The Deacon Sheila M. Scott
Eighth Sunday after Pentecost
You’ve probably heard this Gospel reading a few times in your lives, especially since this is the only miracle that is recounted in all four gospels and it is thought to be an anticipation of the Last Supper and of the Eucharist. That makes it even more challenging to tell you something you may not have considered when reading this passage.
Just to set the stage for this gospel reading, Jesus’ cousin, John the Baptist had just been beheaded by King Herod. When Jesus heard this he withdrew by boat to a quiet place to reflect on what had happened to John, and maybe to spend some time grieving for his cousin, but the crowd followed him on foot, and would not leave him alone. The Gospel says, Jesus had compassion on them and healed their sick.
Now I don’t know about you, but if I just lost a close family member, and I am grieving, I am not sure how open I would be to welcoming a crowd of people clamoring for my attention. That is exactly the point. Jesus put aside his need for peace, time for contemplation and prayer, and placed the crowd’s needs first, and by doing that he teaches us that being compassionate is not dependent on good timing, being compassionate is a state of being, whether or not it is convenient for us at that particular time. God loves us and is compassionate towards us all the time, so we need to be the same towards our neighbors, whoever they may be.
So what is compassion? Fredrick Buechner writes in Beyond Words: “Compassion is the sometimes fatal capacity for feeling what it’s like to live inside somebody else’s skin. It is the knowledge that there can never really be any peace and joy for me until there is peace and joy finally for you too.”
There have been many theories offered over the years about how Jesus was able to feed all those thousands of people with five small loaves and five fish. Leave it up to us humans to try explaining everything. If God could be understood, he would not be worthy of being worshiped as GOD.
After healing the sick, as evening was approaching, the disciples tell Jesus to send the crowd away to get food for themselves in nearby villages, but Jesus replies: You feed them! A very powerful charge to his disciples and ultimately to us. I believe Jesus is commending us not to rely only on tangible resources, but to have faith, be wholeheartedly committed to do God’s will, and the once perceived scarcity will turn into abundance. We do not come to Christ only to be fed ourselves, but to feed others, whether it is spiritual or physical nourishment.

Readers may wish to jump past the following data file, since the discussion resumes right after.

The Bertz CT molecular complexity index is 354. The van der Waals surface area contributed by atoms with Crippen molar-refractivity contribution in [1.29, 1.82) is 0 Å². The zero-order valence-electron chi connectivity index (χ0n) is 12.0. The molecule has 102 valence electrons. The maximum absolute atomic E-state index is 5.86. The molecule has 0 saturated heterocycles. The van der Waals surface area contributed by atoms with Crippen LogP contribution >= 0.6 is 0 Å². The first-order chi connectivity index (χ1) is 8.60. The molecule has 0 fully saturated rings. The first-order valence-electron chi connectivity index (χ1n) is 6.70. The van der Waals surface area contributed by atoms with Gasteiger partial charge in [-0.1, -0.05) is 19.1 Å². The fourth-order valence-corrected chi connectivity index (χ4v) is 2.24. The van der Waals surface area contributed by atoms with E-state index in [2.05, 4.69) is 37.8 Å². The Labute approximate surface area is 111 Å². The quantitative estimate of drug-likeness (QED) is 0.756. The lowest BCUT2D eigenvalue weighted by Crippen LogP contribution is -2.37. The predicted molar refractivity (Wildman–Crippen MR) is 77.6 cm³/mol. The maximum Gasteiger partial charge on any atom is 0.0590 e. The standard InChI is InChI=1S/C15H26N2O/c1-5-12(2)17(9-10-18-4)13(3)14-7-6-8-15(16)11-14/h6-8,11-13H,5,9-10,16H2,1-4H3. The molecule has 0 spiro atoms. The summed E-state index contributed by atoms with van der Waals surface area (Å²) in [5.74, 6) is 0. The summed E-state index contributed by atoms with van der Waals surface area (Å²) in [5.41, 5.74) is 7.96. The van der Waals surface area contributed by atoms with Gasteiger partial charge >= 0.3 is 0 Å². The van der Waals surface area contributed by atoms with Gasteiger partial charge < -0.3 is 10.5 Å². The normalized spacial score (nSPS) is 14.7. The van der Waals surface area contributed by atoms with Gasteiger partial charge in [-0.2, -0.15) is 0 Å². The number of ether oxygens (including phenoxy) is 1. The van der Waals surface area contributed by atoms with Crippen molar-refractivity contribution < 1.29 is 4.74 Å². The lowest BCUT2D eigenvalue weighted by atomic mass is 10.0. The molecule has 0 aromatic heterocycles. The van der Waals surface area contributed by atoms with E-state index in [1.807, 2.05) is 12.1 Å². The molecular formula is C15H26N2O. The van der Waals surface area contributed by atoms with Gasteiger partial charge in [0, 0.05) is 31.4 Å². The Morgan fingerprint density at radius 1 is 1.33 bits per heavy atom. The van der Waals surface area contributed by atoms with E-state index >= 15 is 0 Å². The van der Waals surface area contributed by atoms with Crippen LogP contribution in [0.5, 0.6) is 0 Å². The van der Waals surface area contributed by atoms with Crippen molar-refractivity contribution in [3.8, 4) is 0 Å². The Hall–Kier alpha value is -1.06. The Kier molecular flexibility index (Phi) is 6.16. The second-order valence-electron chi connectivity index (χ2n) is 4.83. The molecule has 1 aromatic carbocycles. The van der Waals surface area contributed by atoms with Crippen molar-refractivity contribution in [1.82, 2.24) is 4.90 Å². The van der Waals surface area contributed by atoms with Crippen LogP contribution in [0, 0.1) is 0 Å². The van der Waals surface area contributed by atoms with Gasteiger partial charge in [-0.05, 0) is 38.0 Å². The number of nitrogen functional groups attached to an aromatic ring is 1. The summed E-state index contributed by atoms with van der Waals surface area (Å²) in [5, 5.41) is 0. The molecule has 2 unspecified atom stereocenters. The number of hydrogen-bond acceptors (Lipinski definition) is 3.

We may never know what one smile, one good word can do to someone we may encounter in our daily lives. It may be a life changer as it was to a young boy who was walking home from school one day, determined to commit suicide due to the relentless bullying he was experiencing. When bullies knocked his books out of his arms, and he was trying to gather them from the road, a young man stopped, helped him…they became friends. A few years later, at his high school graduation, this young boy revealed his secret, and thanked his friend for saving his life with a kind act, and a kind word.
In the mid-1950s, a young boy read about Dr. Albert Schweitzer’s missionary work in Africa, and he decided he wanted to help. He had enough money to buy one bottle of aspirin. He wrote to the Air Force and asked them if they could fly over Dr. Schweitzer’s hospital and drop the bottle down to him. The Air Force shared this story with a radio station. Hearing about the young boy’s concern for others on the radio, listeners touched by the boy’s desire to help responded with monetary donations. Eventually, the boy was flown by the government to Schweitzer’s hospital along with 4 and ½ tons of medical supplies worth hundredth of thousands of dollars donated by thousands of people. When Dr. Schweitzer heard the story, he said, “I never thought one child could do so much”. A spark of love for others by a little boy is rewarded with abundance.